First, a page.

Mid-term break is over. School resumes in the morning. The Halloween parties this evening will mean many sleepy students.
Halloween recalls the words of a farmer in Co Down. “Heaven,” said Tom, “would be a year with no Halloween.”
The land letting year in Northern Ireland ran from 1st November until 30th September the following year.
The conacre system of eleven month lets discouraged tenants from improving land as there was no guarantee that, when it was “set” again during October, it would not be let to a tenant prepared to pay a higher rent, taking advantage of the previous tenant’s work and investment.
Rents were payable on 31st October, ahead of the next letting in conacre. Tom rented the land he farmed and Halloween always represented a big demand on finances. Perhaps not heaven, but a year without Halloween would have represented an easier life.
I recall a clock in a colleague’s classroom in Weston-Super-Mare being stopped at 4.20. It seemed a symbolic time, it was a moment when the Period Six, after school, activities are mostly over and the homeward drift had begun. I suggested stopping the clock at 4.20 pm might be the equivalent of a year without Halloween.
Another colleague said his clock had stopped at ten to three, five minutes before the end of the school day. His classes spent the time thinking the day was almost over before realising that the clock would never reach the final bell.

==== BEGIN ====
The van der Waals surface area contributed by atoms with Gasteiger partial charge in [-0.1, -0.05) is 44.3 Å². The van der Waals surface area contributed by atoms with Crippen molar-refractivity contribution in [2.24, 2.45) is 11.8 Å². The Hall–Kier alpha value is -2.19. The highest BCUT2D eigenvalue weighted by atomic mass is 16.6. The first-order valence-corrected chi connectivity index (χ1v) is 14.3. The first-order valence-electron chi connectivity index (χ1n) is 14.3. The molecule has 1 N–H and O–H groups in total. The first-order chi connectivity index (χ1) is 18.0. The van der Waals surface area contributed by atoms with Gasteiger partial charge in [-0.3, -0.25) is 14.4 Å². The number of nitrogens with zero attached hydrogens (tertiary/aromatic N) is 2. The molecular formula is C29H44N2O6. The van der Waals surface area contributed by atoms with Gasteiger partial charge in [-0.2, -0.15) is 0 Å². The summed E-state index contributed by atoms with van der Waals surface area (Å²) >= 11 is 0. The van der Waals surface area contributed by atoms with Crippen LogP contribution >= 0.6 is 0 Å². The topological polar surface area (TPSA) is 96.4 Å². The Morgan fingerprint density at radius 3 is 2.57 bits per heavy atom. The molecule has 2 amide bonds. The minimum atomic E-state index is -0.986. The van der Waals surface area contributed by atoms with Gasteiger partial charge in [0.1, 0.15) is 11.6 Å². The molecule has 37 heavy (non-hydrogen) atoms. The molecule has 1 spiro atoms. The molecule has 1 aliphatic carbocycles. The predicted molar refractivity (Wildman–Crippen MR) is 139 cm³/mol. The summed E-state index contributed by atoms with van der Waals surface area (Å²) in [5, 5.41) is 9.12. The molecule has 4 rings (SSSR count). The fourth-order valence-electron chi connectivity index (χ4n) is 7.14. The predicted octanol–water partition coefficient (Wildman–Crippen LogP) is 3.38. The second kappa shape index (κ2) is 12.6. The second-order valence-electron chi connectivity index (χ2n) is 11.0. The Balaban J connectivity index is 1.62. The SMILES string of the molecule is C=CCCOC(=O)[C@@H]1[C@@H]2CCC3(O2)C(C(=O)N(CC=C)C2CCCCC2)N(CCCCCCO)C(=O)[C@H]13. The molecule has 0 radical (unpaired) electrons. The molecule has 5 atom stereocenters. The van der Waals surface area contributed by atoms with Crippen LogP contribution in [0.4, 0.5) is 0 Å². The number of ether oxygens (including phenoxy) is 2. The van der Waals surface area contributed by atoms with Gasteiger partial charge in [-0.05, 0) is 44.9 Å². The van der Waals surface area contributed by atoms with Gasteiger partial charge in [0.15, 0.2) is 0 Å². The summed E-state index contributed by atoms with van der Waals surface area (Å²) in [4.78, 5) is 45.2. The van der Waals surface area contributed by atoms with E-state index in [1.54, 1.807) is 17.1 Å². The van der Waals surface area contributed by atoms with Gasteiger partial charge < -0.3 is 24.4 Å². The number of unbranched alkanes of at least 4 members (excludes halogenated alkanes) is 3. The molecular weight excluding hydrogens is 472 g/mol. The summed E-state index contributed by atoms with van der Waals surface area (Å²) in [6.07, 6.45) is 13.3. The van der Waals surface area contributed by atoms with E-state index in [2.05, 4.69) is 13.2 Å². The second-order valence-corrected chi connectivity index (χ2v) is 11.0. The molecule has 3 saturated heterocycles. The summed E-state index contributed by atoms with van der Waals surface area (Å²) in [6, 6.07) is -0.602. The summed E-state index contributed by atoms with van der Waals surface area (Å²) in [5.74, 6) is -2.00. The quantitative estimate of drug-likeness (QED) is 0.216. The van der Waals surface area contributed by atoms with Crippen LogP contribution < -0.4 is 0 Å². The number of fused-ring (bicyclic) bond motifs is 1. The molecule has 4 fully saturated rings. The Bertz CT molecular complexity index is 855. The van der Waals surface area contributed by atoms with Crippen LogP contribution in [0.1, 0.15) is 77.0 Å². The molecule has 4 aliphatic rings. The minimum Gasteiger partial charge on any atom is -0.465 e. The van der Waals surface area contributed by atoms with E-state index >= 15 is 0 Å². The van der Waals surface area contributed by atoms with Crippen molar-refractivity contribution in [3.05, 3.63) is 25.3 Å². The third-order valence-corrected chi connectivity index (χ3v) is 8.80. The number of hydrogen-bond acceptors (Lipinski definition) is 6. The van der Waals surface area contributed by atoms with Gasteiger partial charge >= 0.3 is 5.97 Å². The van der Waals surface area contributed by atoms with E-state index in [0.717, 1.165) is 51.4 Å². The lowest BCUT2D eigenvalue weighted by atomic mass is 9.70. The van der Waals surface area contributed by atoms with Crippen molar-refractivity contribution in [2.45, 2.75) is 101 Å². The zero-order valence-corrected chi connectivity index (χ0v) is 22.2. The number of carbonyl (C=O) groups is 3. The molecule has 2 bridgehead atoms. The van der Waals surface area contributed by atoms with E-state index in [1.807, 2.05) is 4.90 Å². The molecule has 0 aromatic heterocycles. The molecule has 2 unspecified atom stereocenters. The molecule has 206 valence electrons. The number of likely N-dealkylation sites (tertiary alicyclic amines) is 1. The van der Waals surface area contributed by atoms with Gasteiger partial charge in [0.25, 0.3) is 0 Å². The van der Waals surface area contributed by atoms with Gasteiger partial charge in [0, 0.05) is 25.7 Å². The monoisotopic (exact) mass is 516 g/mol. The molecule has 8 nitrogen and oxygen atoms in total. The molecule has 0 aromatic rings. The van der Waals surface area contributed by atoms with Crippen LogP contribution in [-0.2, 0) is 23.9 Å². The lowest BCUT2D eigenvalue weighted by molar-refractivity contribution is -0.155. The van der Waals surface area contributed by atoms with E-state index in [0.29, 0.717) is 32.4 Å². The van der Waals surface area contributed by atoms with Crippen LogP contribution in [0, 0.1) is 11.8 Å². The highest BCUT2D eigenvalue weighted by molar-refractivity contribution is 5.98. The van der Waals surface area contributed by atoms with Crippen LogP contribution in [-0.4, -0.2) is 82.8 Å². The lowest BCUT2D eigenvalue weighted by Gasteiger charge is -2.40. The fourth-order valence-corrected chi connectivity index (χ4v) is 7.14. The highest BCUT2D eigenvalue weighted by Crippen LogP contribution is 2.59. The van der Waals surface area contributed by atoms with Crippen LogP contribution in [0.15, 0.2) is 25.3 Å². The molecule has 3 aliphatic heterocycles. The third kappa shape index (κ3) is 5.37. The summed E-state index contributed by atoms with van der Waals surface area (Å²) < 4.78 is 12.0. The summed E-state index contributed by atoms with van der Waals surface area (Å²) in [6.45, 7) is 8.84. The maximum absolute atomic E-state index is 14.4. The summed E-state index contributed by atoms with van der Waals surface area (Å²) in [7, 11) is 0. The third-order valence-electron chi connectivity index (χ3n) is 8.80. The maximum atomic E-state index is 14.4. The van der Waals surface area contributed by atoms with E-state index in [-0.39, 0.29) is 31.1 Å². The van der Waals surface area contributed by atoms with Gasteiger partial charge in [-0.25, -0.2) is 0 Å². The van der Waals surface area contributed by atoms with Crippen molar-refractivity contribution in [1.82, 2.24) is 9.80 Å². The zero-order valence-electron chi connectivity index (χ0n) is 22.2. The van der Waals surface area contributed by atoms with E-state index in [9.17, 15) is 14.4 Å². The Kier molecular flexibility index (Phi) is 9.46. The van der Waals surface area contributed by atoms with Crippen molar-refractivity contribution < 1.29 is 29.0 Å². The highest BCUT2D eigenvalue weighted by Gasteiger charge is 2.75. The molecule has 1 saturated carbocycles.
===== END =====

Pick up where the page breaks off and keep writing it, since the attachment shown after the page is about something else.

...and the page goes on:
No rent at Halloween, a clock stopped at 4.20 pm, the thoughts that most please are not the dreams of wealth or success or fame, they are the thoughts of individual freedom, freedom from financial pressures, freedom to use time according to personal inclination.
When people are asked about what they would do with a lottery win, they generally talk about the difference quite modest sums of money would make to their lives. There is no wish for tens of millions of pounds, rather there is a desire for the sort of money that would bring them freedom from bills, and that would allow them the free time they would want.
Perhaps we all grew up listening to too many children’s fairy tales, too many stories where living happily ever after was about becoming king or queen, or about finding fabulous treasure, or other equally improbable outcomes.
While there is no such thing as “happily ever after”, the sort of happiness that most people seem to seek is not the sort found in stories. It is in the ordinary and the commonplace, it is in having your own fields, or in not having to go to work on a Monday morning (although, like myself, Tom would have found having no work at all to be something with which he could not cope).